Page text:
Now the salvation story that the church tells seems to me to generate, by its own internal narrative logic, certain expectations about the appropriate end to the plot. While we may well expect that the journey towards the end will involve judgment and punishment, the narrative logic does not lead us to expect it to end in eternal damnation for some/many/most people. Eternal damnation sounds more like the unexpected twist at the end of a Hammer Horror film. Or, to use a musical analogy, it is like a discordant note sounded at the end of a Mozart symphony. Instinctively we feel that it doesn’t fit, and indeed that it is rather ugly.
The universalist proposal is that in fact it does not fit; that the Bible does not actually teach such a doctrine; that many in the early church never accepted such a doctrine; and that we’d be better off throwing the rogue jigsaw piece away and replacing it with a piece that fits the gap better in terms of its shape and its picture.
Universalists also worry that insisting on retaining the eternal hell piece does damage to the rest of the jigsaw. By forcing the piece into a gap it does not fit, the surrounding pieces are squashed out of shape. Perhaps they are even repainted somewhat to make them blend in better with hell. When we let the hell piece call the shots and we reshape the jigsaw around it, the end result is a distorted picture.
To drop the barrage of analogies (jigsaws, movies, stories, symphonies), what I am saying is that the doctrine of hell may lead to our reconfiguring the other parts of orthodox theology to relieve the pressure—perhaps God did not create everyone for beatific union with God, perhaps some were created and eternally destined for damnation. Perhaps Jesus does not represent humanity, but a subsection of it. Perhaps he died for a few people, rather than all. These ideas do serve to relieve some of the pressure on hell, but they do so at a cost. It is a cost in all sorts of areas—at face value such notions are unbiblical; they are theologically problematic; they are arguably not true to the pre-Augustinian Christian tradition.
What we need to remember is that when we speak about hell, we are never simply speaking about hell. We are also implicitly speaking about creation, about humanity, about sin, about justice and punishment, about atonement, and about God. Every hellology implies a theology, every doctrine of eschatological punishment implies a doctrine of God.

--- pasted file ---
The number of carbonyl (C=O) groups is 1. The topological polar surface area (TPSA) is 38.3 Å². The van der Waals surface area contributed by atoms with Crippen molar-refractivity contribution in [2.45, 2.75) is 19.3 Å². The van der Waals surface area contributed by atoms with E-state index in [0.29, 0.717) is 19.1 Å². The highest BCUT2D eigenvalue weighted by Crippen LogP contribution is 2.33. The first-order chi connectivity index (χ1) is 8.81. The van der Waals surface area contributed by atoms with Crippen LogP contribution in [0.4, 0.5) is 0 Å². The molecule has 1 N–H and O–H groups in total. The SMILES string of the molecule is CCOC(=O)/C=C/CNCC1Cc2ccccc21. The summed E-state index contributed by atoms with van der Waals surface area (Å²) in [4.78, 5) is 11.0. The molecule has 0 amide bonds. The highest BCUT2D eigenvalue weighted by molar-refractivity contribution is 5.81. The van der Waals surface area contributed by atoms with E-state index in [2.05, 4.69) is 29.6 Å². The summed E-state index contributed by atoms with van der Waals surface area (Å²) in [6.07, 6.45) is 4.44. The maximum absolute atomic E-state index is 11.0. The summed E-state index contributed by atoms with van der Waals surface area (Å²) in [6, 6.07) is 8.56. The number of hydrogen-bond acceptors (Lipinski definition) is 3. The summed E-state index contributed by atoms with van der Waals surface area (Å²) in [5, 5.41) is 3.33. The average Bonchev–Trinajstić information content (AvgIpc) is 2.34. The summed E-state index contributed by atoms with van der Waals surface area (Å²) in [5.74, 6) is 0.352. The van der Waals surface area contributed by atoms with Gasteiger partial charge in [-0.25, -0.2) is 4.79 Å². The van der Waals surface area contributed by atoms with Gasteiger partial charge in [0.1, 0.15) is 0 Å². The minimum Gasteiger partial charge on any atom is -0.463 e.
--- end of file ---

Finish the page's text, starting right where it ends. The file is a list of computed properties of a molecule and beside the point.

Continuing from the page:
When considering which account of divine judgment to embrace we are always doing more than simply exegeting this passage or that passage of the Bible. We are also, always, looking at the big picture. We need to remember that for Christians biblical texts are only authoritative when understood within their context in the canon of Scripture and in light of the rule of faith. So an atomistic approach to the topic that builds everything on the interpretation of a handful of passages will never do. Those passages will factor into Christian reflection, but only as located in a wider context. So today I want to briefly sketch out the narrative logic of the biblical plotline as I see it so as to make clearer the jigsaw pattern that I think a doctrine of final punishment has to fit comfortably within. A caveat: for reasons of time limit I am going to skip over a critical part of the story—that of God’s way with Israel. So I must simply register here that I do not think this part of the story optional, but to open it up would lead us into areas we have no time to handle. Also, I must stress that I will not be looking at the exegesis of any of the hell texts—this is an important task, but there is no time. My purpose is a tad more modest. I am hoping to offer something like the initial stages of a prolegomena to the theological interpretation and appropriation of such texts.
This year Fuller Theological Seminary hosted the second Rethinking Hell Conference. Its theme was Conditional Immortality and the Challenge of Universal Salvation. Evangelicals holding conditionalism, traditionalism and universalism all gave talks and engaged with each other.
As I live on the other side of the world, unfortunately I wasn’t able to attend but I recently received the DVD! I’ve already watched the first talk and so would like to share some of the highlights 1. The talk was by an Evangelical Conditionalist, Chris Date, and was titled, A Seat at the Table: An Appeal for Dialogue and Fellowship.
I really appreciated that Chris’ gracious attitude extended even to those he strongly disagreed with. As he mentioned during the talk, sadly often Evangelicals aren’t interested in engaging or dialoguing with Conditionalists, and even less so with Universalists―instead:
… numerous other pastors, professors, apologists, authors, and radio show personalities feel comfortable writing, speaking, and teaching about the motives, errors, and dangerous teachings of conditionalists and universalists, all the while largely ignorant of what it is they actually think and argue.
Chris backed up this claim with quotes and explained that he wasn’t merely complaining but that: